8. MatthewOlson

    MatthewOlson Member

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    The Second Vatican Council was a pastoral one, as Pope St. John XXIII noted at its opening, not one called in response to any heresy or doctrinal dilemma. And so, it is unique in that it defines no new doctrine or expansion on any doctrine. Go ahead and read the documents -- you'll see.

    Second, the feelings of some radical traditionalists (as well as those on the other side of things) have no bearing on the actual meaning or intent of the Council.
     
  9. Elizabethan Churchman

    Elizabethan Churchman Active Member

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    Even this is problematic. OK, so Vatican II doesn't define dogma. What does? I thought the entire point of Roman Catholicism was that the Church, through the Papacy and Councils, is infallible? Apparently, that's only under certain very specific conditions that seem to constantly change. Otherwise, we're free to throw the whole thing out and do the dreaded thinking for ourselves. As far as Vatican II not being in response to heresy, if ever there was a time in the history of the Christian Church for a council to address heresy, it is right now to address the liberal heresies that run rampant in every Western communion there is, and they even infect Eastern Orthodoxy to some degree from what I understand.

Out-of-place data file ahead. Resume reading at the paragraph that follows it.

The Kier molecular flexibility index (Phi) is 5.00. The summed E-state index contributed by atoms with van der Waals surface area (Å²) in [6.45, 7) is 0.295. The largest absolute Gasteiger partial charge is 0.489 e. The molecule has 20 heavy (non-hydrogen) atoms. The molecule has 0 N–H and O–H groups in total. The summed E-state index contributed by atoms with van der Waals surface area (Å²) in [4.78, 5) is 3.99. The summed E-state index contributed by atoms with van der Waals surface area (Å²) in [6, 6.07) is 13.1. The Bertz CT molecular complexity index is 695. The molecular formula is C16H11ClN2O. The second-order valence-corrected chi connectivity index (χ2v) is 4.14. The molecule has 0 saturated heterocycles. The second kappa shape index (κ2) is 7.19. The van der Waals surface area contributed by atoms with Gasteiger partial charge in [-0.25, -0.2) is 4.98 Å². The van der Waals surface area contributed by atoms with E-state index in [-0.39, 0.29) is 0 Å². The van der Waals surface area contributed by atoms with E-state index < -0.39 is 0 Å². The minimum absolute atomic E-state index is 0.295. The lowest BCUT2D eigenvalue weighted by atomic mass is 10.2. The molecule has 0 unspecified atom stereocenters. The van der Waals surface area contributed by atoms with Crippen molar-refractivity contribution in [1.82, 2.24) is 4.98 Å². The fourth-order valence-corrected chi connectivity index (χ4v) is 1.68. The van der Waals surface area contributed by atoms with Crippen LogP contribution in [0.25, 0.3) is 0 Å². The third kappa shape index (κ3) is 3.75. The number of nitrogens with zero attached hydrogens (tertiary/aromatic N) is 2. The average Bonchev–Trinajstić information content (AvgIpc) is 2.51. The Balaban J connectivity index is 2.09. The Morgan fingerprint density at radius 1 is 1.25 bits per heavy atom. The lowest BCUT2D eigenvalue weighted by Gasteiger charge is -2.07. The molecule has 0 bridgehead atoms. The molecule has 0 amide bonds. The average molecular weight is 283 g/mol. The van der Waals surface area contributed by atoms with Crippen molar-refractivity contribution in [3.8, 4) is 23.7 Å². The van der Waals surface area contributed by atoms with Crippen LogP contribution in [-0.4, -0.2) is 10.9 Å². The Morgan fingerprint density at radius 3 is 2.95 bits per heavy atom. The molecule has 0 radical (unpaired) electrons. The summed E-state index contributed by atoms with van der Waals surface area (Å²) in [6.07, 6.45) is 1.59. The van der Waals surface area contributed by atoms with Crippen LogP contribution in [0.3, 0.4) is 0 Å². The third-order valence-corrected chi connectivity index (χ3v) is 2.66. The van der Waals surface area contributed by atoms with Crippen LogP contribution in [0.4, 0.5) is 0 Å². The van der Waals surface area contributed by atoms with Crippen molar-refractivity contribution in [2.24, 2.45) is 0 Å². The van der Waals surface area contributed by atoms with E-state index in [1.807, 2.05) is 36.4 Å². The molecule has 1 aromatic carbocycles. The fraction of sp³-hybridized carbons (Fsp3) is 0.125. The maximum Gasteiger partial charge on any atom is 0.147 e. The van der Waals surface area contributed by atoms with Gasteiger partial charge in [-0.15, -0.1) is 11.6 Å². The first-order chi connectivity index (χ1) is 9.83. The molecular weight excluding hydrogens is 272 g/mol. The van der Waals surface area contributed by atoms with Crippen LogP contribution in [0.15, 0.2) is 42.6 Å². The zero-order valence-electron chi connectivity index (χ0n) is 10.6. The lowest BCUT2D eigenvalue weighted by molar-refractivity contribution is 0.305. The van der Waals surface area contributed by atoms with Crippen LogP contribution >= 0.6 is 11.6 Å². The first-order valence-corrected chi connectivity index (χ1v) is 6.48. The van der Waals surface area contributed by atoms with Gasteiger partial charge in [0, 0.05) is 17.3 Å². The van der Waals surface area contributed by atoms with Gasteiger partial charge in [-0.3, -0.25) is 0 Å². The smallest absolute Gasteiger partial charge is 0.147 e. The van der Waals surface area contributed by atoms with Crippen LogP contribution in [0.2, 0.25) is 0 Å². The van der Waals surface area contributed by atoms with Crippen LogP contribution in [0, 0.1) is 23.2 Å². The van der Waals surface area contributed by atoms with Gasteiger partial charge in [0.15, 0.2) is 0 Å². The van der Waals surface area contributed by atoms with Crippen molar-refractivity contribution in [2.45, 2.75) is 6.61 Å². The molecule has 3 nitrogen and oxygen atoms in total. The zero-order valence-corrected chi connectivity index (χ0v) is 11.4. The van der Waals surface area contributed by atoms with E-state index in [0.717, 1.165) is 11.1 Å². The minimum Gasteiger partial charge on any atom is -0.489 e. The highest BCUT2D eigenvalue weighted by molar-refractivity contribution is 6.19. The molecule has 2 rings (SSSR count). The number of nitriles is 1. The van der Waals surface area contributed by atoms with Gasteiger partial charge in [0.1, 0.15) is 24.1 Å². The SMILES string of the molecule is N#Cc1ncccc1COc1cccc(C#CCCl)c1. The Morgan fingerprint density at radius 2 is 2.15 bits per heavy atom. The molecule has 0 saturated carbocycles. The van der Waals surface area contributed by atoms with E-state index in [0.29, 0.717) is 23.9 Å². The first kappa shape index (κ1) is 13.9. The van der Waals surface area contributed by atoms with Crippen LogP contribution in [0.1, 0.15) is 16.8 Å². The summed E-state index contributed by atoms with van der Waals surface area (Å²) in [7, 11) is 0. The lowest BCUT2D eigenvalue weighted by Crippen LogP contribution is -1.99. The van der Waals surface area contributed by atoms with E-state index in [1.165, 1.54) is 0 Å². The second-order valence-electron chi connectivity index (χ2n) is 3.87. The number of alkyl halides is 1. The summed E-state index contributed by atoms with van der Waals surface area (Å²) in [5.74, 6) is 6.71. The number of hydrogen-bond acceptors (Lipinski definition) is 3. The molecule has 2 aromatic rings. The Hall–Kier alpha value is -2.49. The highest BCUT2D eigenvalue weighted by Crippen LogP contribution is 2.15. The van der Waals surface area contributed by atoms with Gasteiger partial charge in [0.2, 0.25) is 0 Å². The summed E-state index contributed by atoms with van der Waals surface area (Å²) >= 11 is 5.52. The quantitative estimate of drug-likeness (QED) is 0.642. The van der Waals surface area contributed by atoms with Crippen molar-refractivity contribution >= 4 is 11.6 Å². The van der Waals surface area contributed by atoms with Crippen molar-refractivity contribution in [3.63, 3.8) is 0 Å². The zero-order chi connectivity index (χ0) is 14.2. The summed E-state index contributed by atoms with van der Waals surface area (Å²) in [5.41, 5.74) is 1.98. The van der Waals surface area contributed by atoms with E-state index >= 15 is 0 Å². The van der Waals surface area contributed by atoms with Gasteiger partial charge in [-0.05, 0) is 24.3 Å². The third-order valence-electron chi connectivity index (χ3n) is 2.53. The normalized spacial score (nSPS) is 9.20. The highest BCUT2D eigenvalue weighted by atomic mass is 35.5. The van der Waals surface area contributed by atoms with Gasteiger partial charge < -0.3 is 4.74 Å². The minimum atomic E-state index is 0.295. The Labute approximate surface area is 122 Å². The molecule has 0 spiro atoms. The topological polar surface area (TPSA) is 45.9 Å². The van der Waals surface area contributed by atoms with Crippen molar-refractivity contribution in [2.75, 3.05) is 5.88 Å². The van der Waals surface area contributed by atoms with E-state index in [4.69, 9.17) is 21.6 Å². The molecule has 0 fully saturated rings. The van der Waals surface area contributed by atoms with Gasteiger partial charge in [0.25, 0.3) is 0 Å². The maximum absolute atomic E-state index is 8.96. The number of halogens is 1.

I'm supposed to believe that if I swim the Tiber over to Rome that I won't have to deal with heresy. The Popes and the Church Councils will take care of that for me. However, this promise is illusory at best. From a practical standpoint, Traditional Roman Catholics are in the same boat us Protestants are in when it comes to the rampant spread of liberalism, and there is no reprieve in sight. You have to be just as wary of a liberal parish as I do. So, what's the big advantage? I see few if any, in addition to all that I give up by leaving Protestantism.
     
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  10. Spherelink

    Spherelink Active Member

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    It seems to me that all western churches have altered their doctrine under the title of being "pastoral." I don't think you'll be persuading me with this one.

    The church of Rome during the last fifty years little resembles itself from 100 years ago. Take for instance the guy in the OP, who swam the Tiber. He believes Anglicanism is a perfect system. He finds much in Rome that he openly disagrees with. Yet Rome not only took him in but in his detailed account he didn't mention penance or a single disciplinary action. They took him just as he was, with grave doubts about Roman doctrines, and with higher admiration for another system of theology than Rome's. Are you telling me this is the church of the Nineteenth Century Popes?

    Also are you telling me that a church can continuously for 50 years teach what by its own standard is a false doctrine and heresy, as rome has done, and still claim that it changed nothing?
     
  11. Lowly Layman

    Lowly Layman Well-Known Member Anglican